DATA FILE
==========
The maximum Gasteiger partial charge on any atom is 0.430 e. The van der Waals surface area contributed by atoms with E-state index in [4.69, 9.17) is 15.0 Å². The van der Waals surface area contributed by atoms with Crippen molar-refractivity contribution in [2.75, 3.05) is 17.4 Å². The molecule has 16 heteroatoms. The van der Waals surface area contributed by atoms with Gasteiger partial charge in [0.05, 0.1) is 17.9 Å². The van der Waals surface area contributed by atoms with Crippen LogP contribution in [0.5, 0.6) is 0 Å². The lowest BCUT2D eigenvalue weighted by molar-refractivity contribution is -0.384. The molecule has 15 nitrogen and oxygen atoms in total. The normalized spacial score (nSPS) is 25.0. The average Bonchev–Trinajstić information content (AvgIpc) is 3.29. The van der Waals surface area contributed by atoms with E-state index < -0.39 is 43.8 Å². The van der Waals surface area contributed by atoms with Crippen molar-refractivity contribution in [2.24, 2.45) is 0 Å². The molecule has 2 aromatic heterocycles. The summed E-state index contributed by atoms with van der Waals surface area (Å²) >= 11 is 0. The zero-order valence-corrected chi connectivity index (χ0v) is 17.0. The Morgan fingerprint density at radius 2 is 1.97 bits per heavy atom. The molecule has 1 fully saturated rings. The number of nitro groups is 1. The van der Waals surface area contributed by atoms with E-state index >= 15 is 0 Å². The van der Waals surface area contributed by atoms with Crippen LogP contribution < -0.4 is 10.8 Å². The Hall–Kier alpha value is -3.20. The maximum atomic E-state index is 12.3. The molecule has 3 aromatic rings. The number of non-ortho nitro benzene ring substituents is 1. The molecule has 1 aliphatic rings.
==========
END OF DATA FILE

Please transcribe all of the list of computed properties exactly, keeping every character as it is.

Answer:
The maximum Gasteiger partial charge on any atom is 0.430 e. The van der Waals surface area contributed by atoms with E-state index in [4.69, 9.17) is 15.0 Å². The van der Waals surface area contributed by atoms with Crippen molar-refractivity contribution in [2.75, 3.05) is 17.4 Å². The molecule has 16 heteroatoms. The van der Waals surface area contributed by atoms with Gasteiger partial charge in [0.05, 0.1) is 17.9 Å². The van der Waals surface area contributed by atoms with Crippen LogP contribution in [0.5, 0.6) is 0 Å². The lowest BCUT2D eigenvalue weighted by molar-refractivity contribution is -0.384. The molecule has 15 nitrogen and oxygen atoms in total. The normalized spacial score (nSPS) is 25.0. The average Bonchev–Trinajstić information content (AvgIpc) is 3.29. The van der Waals surface area contributed by atoms with E-state index < -0.39 is 43.8 Å². The van der Waals surface area contributed by atoms with Crippen molar-refractivity contribution in [2.24, 2.45) is 0 Å². The molecule has 2 aromatic heterocycles. The summed E-state index contributed by atoms with van der Waals surface area (Å²) >= 11 is 0. The zero-order valence-corrected chi connectivity index (χ0v) is 17.0. The Morgan fingerprint density at radius 2 is 1.97 bits per heavy atom. The molecule has 1 fully saturated rings. The number of nitro groups is 1. The van der Waals surface area contributed by atoms with E-state index >= 15 is 0 Å². The van der Waals surface area contributed by atoms with Crippen LogP contribution < -0.4 is 10.8 Å². The Hall–Kier alpha value is -3.20. The maximum atomic E-state index is 12.3. The molecule has 3 aromatic rings. The number of non-ortho nitro benzene ring substituents is 1. The molecule has 1 aliphatic rings.